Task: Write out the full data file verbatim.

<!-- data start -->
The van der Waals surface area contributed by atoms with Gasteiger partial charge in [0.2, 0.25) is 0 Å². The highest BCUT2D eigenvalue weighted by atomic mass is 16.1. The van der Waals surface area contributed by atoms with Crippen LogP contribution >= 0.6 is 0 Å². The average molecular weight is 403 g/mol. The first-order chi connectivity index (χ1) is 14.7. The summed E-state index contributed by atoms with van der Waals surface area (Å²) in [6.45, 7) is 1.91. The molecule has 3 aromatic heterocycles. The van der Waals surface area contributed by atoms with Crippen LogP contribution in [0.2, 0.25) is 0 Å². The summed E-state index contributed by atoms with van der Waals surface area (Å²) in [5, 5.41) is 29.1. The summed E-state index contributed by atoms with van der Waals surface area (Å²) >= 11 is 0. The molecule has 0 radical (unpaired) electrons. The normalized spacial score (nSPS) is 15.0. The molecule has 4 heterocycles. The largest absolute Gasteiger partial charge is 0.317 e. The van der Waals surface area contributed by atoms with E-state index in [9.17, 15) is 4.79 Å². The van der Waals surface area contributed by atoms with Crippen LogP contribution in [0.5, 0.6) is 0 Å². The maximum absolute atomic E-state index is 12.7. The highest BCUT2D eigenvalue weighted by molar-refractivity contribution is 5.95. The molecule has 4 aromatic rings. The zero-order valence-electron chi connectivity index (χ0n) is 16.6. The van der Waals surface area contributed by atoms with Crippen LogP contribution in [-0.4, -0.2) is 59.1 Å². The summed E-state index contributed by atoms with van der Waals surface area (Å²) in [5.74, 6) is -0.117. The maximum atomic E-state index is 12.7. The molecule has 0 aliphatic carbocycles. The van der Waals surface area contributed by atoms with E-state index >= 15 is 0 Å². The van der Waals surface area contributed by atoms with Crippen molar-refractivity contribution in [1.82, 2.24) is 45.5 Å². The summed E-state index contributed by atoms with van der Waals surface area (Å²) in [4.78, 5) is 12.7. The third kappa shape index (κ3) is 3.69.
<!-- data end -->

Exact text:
The van der Waals surface area contributed by atoms with Gasteiger partial charge in [0.2, 0.25) is 0 Å². The highest BCUT2D eigenvalue weighted by atomic mass is 16.1. The van der Waals surface area contributed by atoms with Crippen LogP contribution >= 0.6 is 0 Å². The average molecular weight is 403 g/mol. The first-order chi connectivity index (χ1) is 14.7. The summed E-state index contributed by atoms with van der Waals surface area (Å²) in [6.45, 7) is 1.91. The molecule has 3 aromatic heterocycles. The van der Waals surface area contributed by atoms with Crippen LogP contribution in [0.2, 0.25) is 0 Å². The summed E-state index contributed by atoms with van der Waals surface area (Å²) in [5, 5.41) is 29.1. The summed E-state index contributed by atoms with van der Waals surface area (Å²) >= 11 is 0. The molecule has 0 radical (unpaired) electrons. The normalized spacial score (nSPS) is 15.0. The molecule has 4 heterocycles. The largest absolute Gasteiger partial charge is 0.317 e. The van der Waals surface area contributed by atoms with E-state index in [9.17, 15) is 4.79 Å². The van der Waals surface area contributed by atoms with Crippen LogP contribution in [0.5, 0.6) is 0 Å². The maximum absolute atomic E-state index is 12.7. The highest BCUT2D eigenvalue weighted by molar-refractivity contribution is 5.95. The molecule has 4 aromatic rings. The zero-order valence-electron chi connectivity index (χ0n) is 16.6. The van der Waals surface area contributed by atoms with Crippen LogP contribution in [-0.4, -0.2) is 59.1 Å². The summed E-state index contributed by atoms with van der Waals surface area (Å²) in [5.74, 6) is -0.117. The maximum atomic E-state index is 12.7. The molecule has 0 aliphatic carbocycles. The van der Waals surface area contributed by atoms with E-state index >= 15 is 0 Å². The van der Waals surface area contributed by atoms with Crippen molar-refractivity contribution in [1.82, 2.24) is 45.5 Å². The summed E-state index contributed by atoms with van der Waals surface area (Å²) in [4.78, 5) is 12.7. The third kappa shape index (κ3) is 3.69.